With 6 1inch + volumes of material to know, the test is only 120 questions… are you kidding me?? With the amount of content to test on, the test should be longer in my opinion (240 questions) so you have more opportunity to show what you know. I still can’t believe there were no free cash flow q’s on the 2008 exam, FCF valuation is the cornerstone of equity analysis so without key topics like that (and others) what is the test really testing anyway??
also the new 2008 L2 reading on Time Series was not even tested
^But thats a major reason the test is so difficult. THere is a ton of material that COULD be tested but only a bit actually IS. So you have to know EVERYTHING.
I had a prof in college that liked to give 3-question final exams. His rationale was that you would have to know everything to do well because the consequence of brushing over some of the topics and having one of those topics turn out to be a question would mean dropping several letter grades on just one wrong answer. And not knowing two of the questions would be an absolute failure. I’m not saying it’s right, but it was effective. You couldn’t get by with knowing 70% of the material really well and just not bother with the other 30%. If that were the case, everyone would just not bother with the most difficult 30% of topics.
More Cowbell Wrote: ------------------------------------------------------- > also the new 2008 L2 reading on Time Series was > not even tested Now that just pissed me off.
LOL. yeah, a 6 hour test isn’t long enough. that’s the point with 120 questions. you have to know EVERYTHING because some things will show up, others won’t. you want to try to game it and get lucky, go for it. maybe it could work, but chances are if you don’t study like crazy for everything, you’ll be toast. i’d put $$ on a FCFF/FCFE item set in 2009 and plan to study it just as I studied it in 2008, but I just don’t get how this test is somehow unfair or the wrong length. i want to start inserting sports analogies here… it’d be like a baseball player complaining about a game in the rain or something. c’mon! the conditions are the same for all players. you either adapt and deal or you make excuses. the only section i remotely agree with you on is PM. the amount of PM material vs those 6 questions is pretty insane, but again, if you want to ace PM you are just going to have to put in the time so if Treynor-Black shows up, you’ve got it. If the minimum variance frontier shows up, you’ve got it. I would’ve put $$ guessing ICAPM would’ve been there and I took a lot of time b/t PM and econ studying the international side, but oh well. So be it, maybe we’ll see it in 2009. it’s all fair game and I think 120 q’s only is a good way to do it because it exposes weaknesses and makes a candidate study their weak points. it’s not forgiving, but it’s fair and everyone tests with the same test and the same tools. no way this test needs to be more than 120 q’s.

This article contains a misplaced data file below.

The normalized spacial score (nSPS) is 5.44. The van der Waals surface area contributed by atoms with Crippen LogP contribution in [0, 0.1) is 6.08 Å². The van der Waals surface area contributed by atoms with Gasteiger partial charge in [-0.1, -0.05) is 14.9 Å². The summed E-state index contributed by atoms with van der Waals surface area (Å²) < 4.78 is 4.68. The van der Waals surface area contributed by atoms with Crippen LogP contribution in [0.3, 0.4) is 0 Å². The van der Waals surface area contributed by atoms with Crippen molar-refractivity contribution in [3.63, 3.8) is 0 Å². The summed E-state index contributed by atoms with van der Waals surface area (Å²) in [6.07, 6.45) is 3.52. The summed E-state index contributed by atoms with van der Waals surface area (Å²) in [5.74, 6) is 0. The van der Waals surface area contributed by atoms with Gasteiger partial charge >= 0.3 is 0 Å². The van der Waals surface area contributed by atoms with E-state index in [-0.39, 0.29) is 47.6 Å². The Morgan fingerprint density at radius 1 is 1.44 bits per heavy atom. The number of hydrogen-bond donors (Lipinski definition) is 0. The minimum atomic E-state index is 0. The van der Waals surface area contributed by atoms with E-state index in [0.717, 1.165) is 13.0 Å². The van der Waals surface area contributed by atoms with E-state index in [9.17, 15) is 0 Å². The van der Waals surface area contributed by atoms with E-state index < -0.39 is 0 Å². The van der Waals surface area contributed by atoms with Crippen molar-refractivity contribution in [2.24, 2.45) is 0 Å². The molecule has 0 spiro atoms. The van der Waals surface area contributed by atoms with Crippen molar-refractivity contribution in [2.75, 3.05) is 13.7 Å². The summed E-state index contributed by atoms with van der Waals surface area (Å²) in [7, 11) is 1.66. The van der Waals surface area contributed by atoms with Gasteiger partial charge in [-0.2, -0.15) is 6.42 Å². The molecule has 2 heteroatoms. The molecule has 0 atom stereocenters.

good response bannisja. I couldn’t agree more - there are a tonne of areas that I wish the exam tested to really show what you know, but we don’t need the exam to cover a full week of writing…if you know everything well, 120 or 1200 questions should not matter a whole lot
let’s not forget that many of the questions tested more than one LOS, particularly the statement 1/statement 2 questions. however i agree that some core concepts were missing - time series, FCFF/FCFE, no bi-nomial trees - are you kidding me, i studied every variation of those!?!?! overall, while some individual questions were clearly not fair, the test overall was fair IMO.
Jodi from Schweser says the never tested that time series stuff even when it was at Level III, by the way. The argument is a pretty good one – more questions reduces the influence of luck in topic choice. But this would require a two day exam, of course!
CFP exam was two days (10 hrs). Of course there was only one of them, but the more you study the more you should want a longer test.